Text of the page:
With all the fuss people make of Ubuntu
, it's easy to forget that there are other Linux distributions out there – unless you're Adam Williamson.
The Community Manager for Mandriva posted a message to his blog
last week announcing the official release of Mandriva Linux 2008 Spring
. For some reason, possibly to do with a certain multi-talented alphabetically-monikered rival desktop Linux distribution, the announcement seems to have failed to be repeated in many other places.
Strange, because the new release is certainly worth a bit of attention: the 2008 Spring release includes a parental control utility, a new interface for organising your multimedia, support for synchronising data with a variety of mobile devices, automated installation of codecs for video and audio playback, and still more. It's a pretty packed release, really.
The parental controls are especially interesting: as Linux makes inroads on the desktops of the less technically minded, it's things like this that are going to make the open-source operating system appeal to people used to Windows. The parental control implementation in this latest Mandriva release includes a web content filter with automated and manual blacklisting, and an interesting time-limit feature similar to that found on Microsoft's Xbox 360 console.
The support for mobile devices has had an overhaul, too; with many Linux distributions failing to play well with anything newer than a PalmOS 5 device it's refreshing to see a mainstream distribution offer built-in support for Windows Mobile 5, 6, and 6.1 smartphones with no additional software installation required. Blackberry owners aren't left out in the cold either, and even certain Nokia handsets are covered.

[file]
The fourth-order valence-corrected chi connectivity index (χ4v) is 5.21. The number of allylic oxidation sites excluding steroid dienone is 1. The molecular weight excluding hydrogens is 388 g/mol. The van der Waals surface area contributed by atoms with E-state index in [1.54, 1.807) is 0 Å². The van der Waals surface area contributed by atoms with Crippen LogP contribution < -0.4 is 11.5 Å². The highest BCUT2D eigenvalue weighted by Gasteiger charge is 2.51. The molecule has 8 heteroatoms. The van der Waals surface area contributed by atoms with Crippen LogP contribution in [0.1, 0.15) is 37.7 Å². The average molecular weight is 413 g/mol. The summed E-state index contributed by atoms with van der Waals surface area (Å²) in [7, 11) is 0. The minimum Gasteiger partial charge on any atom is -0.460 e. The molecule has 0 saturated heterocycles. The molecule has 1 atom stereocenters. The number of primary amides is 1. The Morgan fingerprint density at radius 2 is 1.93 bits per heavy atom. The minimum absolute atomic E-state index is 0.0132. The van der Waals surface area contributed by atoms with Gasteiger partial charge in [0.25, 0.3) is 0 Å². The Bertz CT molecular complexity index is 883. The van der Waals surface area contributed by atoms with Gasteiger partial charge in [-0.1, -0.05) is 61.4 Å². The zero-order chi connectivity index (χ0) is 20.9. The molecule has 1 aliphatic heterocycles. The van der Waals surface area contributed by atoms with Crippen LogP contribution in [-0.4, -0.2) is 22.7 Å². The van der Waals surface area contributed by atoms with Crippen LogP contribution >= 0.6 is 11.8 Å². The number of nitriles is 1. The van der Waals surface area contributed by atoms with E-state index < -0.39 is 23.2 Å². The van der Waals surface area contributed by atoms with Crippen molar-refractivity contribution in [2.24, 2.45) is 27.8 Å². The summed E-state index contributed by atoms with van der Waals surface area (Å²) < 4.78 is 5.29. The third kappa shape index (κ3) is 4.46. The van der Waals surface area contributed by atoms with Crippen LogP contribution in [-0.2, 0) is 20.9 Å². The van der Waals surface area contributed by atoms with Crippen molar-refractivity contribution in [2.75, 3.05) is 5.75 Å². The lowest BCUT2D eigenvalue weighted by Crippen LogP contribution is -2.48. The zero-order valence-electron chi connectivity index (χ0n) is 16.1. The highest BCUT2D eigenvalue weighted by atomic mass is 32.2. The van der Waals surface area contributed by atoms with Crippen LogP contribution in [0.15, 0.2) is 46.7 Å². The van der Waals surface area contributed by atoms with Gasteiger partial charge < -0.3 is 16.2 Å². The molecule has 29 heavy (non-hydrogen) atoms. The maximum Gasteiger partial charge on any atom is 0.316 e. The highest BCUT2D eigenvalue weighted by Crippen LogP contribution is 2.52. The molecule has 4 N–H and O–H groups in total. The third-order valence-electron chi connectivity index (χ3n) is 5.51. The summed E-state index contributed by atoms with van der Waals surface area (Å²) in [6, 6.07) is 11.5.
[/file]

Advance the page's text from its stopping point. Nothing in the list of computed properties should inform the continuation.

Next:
Perhaps most interesting is the support for the Asus EeePC
. Although there are several Linux distributions aimed at the diminutive sub-notebook, perhaps most popularly the EeeXubuntu
Ubuntu derivative, this marks the first mainstream OS to fully support the Eee from a standard installation disc. There's no downloading patches, drivers, or hacks – the odd 800x480 screen resolution is supported from the get-go along with the in-built wireless and special keyboard shortcuts silk-screened onto the keyboard. The team has even tweaked the included Mandriva tools to ensure they display properly on the small screen device.
Fans of the KDE desktop environment will be gratified to hear that the new version 4 is supported and available for installation from the Mandriva repositories, although Spring 2008 will ship by default with 3.5.9 to avoid any issues with lower-powered hardware. The team has even found time to include a dynamic desktop background that changes over time, similar to the default XMB background on the PlayStation 3 console.
There's been plenty of changes made over the six months since the last Mandriva release, and I've just covered the highlights here. If you want to read more about what's new and improved, the team have published a tour
of this latest release. If you've read enough and want to give it a go yourself, head across to the download site
Any Windows users convinced to try the penguin side of life, or perhaps you're a die-hard Ubuntu fan tempted to a rival distro? Share your thoughts on the new Mandriva release over in the forums